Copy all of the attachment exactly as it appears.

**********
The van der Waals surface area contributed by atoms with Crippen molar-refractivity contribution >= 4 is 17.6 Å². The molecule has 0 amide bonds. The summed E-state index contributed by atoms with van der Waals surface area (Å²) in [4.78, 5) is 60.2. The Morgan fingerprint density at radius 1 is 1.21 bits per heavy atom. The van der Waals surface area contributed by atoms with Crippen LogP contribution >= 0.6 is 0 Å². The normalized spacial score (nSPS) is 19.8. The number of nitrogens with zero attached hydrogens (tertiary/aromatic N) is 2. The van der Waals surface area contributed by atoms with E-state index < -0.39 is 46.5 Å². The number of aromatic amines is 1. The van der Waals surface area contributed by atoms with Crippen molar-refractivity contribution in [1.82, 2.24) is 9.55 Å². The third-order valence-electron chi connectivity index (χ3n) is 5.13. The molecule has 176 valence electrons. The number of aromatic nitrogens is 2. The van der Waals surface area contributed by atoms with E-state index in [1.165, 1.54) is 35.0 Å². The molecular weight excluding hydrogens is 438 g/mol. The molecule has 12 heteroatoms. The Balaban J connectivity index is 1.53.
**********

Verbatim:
The van der Waals surface area contributed by atoms with Crippen molar-refractivity contribution >= 4 is 17.6 Å². The molecule has 0 amide bonds. The summed E-state index contributed by atoms with van der Waals surface area (Å²) in [4.78, 5) is 60.2. The Morgan fingerprint density at radius 1 is 1.21 bits per heavy atom. The van der Waals surface area contributed by atoms with Crippen LogP contribution >= 0.6 is 0 Å². The normalized spacial score (nSPS) is 19.8. The number of nitrogens with zero attached hydrogens (tertiary/aromatic N) is 2. The van der Waals surface area contributed by atoms with E-state index < -0.39 is 46.5 Å². The number of aromatic amines is 1. The van der Waals surface area contributed by atoms with Crippen molar-refractivity contribution in [1.82, 2.24) is 9.55 Å². The third-order valence-electron chi connectivity index (χ3n) is 5.13. The molecule has 176 valence electrons. The number of aromatic nitrogens is 2. The van der Waals surface area contributed by atoms with E-state index in [1.165, 1.54) is 35.0 Å². The molecular weight excluding hydrogens is 438 g/mol. The molecule has 12 heteroatoms. The Balaban J connectivity index is 1.53.